Crucial for attaching structural pieces to each other.


In the scope of the VEX Robotics Competition, the typical screw will be steel and will have an #8-32 thread size and can have a length anywhere from 0.25 inches to 2.5 inches. However, in VEXU, limits on the thread size, material, and length are lifted.

Of more importance to the user of a screw is the drive style and its specialty features.

Drive Styles

Star/Torx Drive

Star Drive, otherwise known by its trade name as "Torx" Drive, is the most common drive style in VEX. It offers the advantage of being generally more resistant to stripping than its hexagonal predecessor, but has the tradeoff of being difficult to purchase at a hardware store. Convenient sources of these types of screws include the VEX Robotics website, Robosource, and McMaster-Carr.

Hex Drive

Hex Drive was widely used in previous seasons of VRC, but has since been mostly eclipsed by Star Drive screws. Hex Drive is now largely unpopular due to the fact that it is notorious for stripping easily. Additionally, similar to the Star Drive style, it is difficult to find commercially. Potential sources of these types of screws include the VEX Robotics website and McMaster-Carr.

Phillips Head

Phillips Head screws are not screws that are commonly associated with VEX Robotics, but they can be utilized conveniently due to the fact that they are incredibly easy to purchase. Normally, most hardware stores will sell their #8-32 screws with a Phillips Head style. Additionally, those hardware stores will almost certainly sell tools that are compatible with these screws. You can purchase these screws at a hardware store such as Ace Hardware, Lowes or Home Depot.

Specialty Features

Most screws will be normal screws that have no additional benefit. However, there are three particular types of screws that can perform special tasks.

Shoulder Screws

Shoulder screws are screws which are not threaded near the head. Usually, this lack of thread, referred to as the "shoulder", has a length that spans no more than 1/8 of an inch. The benefit of using a shoulder screw is that the shoulder is larger than the diameter of the threading. This means that, when passed through the hole of a C-channel or angle, the screw will always be nearly perfectly centered in the hole. This is excellent for any structural purpose, and should especially be utilized when constructing drivetrains to ensure that the drivetrain is "square" and aligned properly. Shoulder screws can be purchased in the Hex Drive variant from the VEX Robotics website or in the Star Drive variant from Robosource.

Locking Screws

Locking screws are normal #8-32 screws that have thread locker brushed onto the ends of the screw's threading. They bring the added benefit of making the screw resistant to vibration, meaning that the screw cannot loosen unless a screwdriver interacts with it. They can be purchased from the VEX Robotics website with thread locker already brushed onto them, or they can be made by brushing any commercial thread locker, such as Loctite, onto an #8-32 screw.


While not particularly useful, VEX's thumbscrews offer a simplistic way to tighten screws. The method of tightening these screws is as the name suggests: they can be tightened by hand using the knurled head. One benefit that competitors have found within the thumbscrew is the fact that it is made of plastic compared to the typical stainless steel. This would make it a lightweight alternative to using any other screw. They can only be purchased from the VEX Robotics website.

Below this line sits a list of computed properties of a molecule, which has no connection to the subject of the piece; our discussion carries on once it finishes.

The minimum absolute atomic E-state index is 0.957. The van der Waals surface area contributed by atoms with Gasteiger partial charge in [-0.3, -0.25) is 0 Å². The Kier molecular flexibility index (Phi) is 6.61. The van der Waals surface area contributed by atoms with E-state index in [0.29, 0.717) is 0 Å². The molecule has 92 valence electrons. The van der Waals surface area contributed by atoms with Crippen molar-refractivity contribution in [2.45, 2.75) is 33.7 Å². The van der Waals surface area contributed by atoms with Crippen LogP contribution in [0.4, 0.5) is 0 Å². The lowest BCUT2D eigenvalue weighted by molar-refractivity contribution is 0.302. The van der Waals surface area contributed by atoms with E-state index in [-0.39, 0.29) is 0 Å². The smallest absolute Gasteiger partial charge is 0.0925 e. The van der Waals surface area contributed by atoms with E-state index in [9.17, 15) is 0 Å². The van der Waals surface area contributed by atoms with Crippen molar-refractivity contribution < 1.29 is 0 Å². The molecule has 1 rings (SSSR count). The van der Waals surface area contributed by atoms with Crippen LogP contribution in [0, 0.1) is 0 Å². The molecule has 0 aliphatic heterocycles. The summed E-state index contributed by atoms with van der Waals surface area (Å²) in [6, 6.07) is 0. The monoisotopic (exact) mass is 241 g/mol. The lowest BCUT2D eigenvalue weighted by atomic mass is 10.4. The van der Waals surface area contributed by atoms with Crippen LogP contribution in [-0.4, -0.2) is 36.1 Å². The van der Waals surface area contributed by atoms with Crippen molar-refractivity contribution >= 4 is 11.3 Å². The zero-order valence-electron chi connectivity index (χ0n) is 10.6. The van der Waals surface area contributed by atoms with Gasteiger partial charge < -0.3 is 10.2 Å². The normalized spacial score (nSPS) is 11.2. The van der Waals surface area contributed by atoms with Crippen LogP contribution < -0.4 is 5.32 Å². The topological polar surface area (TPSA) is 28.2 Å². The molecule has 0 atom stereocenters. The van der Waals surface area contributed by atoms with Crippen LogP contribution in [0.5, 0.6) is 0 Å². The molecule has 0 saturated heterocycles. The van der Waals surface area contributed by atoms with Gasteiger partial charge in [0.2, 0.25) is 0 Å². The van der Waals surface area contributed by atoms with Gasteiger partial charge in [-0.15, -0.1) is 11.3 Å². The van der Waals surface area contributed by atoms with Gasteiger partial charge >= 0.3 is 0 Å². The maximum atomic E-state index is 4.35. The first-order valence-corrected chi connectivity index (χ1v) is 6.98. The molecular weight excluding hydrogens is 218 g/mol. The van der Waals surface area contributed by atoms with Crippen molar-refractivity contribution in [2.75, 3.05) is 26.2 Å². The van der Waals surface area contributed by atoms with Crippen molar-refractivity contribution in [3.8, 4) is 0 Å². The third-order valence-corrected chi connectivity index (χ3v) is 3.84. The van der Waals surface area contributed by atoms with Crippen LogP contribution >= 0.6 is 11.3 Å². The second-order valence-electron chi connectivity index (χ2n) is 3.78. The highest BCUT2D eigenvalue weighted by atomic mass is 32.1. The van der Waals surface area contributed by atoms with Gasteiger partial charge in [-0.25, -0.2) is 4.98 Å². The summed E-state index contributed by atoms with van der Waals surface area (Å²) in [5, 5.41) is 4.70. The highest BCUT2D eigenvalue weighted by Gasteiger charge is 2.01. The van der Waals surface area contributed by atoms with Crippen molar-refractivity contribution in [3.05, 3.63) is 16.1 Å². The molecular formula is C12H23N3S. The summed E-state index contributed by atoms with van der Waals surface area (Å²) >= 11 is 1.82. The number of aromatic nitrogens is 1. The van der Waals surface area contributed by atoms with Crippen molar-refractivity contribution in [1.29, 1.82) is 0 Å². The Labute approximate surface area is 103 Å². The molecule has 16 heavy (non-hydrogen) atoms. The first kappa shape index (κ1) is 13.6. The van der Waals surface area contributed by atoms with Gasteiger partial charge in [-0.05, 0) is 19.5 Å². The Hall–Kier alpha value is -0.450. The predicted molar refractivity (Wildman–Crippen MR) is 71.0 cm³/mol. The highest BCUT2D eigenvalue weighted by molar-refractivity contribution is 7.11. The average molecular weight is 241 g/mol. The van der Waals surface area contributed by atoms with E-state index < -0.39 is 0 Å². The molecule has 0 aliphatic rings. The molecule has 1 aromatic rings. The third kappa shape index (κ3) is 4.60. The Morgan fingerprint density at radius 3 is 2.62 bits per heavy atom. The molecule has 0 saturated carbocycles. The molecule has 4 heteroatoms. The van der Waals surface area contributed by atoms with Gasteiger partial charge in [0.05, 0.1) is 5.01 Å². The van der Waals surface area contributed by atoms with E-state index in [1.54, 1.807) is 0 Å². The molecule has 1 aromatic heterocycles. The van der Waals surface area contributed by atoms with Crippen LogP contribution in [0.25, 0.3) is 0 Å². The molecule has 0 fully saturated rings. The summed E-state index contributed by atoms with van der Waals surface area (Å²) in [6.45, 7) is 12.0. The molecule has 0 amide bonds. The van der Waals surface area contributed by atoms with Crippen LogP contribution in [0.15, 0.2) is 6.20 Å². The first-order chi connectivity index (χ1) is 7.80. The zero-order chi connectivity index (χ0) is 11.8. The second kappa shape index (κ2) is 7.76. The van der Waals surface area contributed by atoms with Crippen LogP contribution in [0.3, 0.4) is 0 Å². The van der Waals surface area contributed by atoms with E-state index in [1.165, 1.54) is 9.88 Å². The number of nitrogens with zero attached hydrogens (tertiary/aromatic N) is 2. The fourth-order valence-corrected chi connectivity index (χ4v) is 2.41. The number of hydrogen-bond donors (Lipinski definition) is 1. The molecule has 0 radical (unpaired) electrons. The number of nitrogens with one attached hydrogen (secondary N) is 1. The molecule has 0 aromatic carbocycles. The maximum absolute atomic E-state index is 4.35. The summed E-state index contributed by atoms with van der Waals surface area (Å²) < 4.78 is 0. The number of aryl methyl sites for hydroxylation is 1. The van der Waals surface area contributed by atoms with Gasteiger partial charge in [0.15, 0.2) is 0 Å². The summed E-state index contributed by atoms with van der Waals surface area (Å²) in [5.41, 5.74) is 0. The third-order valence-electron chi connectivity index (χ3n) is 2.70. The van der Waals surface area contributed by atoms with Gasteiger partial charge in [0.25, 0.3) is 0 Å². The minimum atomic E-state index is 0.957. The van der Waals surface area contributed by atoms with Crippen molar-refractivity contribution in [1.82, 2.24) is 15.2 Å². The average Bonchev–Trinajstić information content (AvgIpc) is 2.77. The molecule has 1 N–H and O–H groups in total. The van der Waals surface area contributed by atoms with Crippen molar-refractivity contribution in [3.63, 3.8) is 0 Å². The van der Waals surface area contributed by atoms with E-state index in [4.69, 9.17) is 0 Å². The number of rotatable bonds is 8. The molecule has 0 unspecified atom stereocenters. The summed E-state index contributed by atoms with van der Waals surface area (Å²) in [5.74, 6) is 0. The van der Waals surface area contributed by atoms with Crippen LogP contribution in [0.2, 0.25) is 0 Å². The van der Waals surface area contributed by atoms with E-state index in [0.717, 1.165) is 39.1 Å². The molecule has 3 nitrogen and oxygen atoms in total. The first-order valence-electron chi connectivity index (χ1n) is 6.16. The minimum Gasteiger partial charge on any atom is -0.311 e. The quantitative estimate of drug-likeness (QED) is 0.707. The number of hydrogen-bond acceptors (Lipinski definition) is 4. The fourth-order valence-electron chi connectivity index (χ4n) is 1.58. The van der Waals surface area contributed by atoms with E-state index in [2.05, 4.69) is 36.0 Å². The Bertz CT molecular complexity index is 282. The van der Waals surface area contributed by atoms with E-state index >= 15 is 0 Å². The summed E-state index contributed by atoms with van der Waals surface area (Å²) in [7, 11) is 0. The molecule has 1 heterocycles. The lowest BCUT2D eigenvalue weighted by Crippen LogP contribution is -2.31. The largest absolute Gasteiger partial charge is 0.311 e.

Types of Nuts

Standard Hex Nuts

These nuts are the least used in VRC, as they have no teeth to keep them tight without heavy maintenance, nor rubber to maintain their position on the screw.

Keps Nuts

The most common type of nut used in VEX, these nuts have teeth on the inner portion of the nut (the end that contacts the attached surface), which keeps the nut solidly in place without much maintenance.

Able to be used most everywhere without problems.

Nylock Nuts

Nylock Nuts, or Nylocks, these nuts have a rubber ring on the top portion of the nut (that faces away from the attached surface), which keeps it in place on the screw. Able to be used in the same places as Keps Nuts, but generally should not be, as Keps Nuts are easier and more efficient to use.

Most commonly used in Screw Joints, as it is not advisable to tighten the outer nut on a screw joint all the way (this would stop whatever is on the joint from moving). Using a Nylock for this purpose allows the nut to retain its place on the screw, without needing to be tightened as far as it can go.


Standoffs are a fairly common part with a wide variety of use-cases in the VEX Robotics Competition.

Comprised of a long, threaded interior formed into a hexagonal shape, standoffs are often used to space pieces of structure over long dimensions, as screws can be threaded into either end of the cylinder. Due to their versatile dimensions, standoffs are often used in bracing components of a robot, and are sometimes used as main structural components themselves.

In the VEX Robotics Competition rules, there is a maximum length of 2.5 inches (63.5mm) for any commercially available standoff. Common sources of standoffs include the VEX Robotics website, RoboSource, and McMaster-Carr.

Teams Contributed to this Article:

  • BLRS (Purdue SIGBots)

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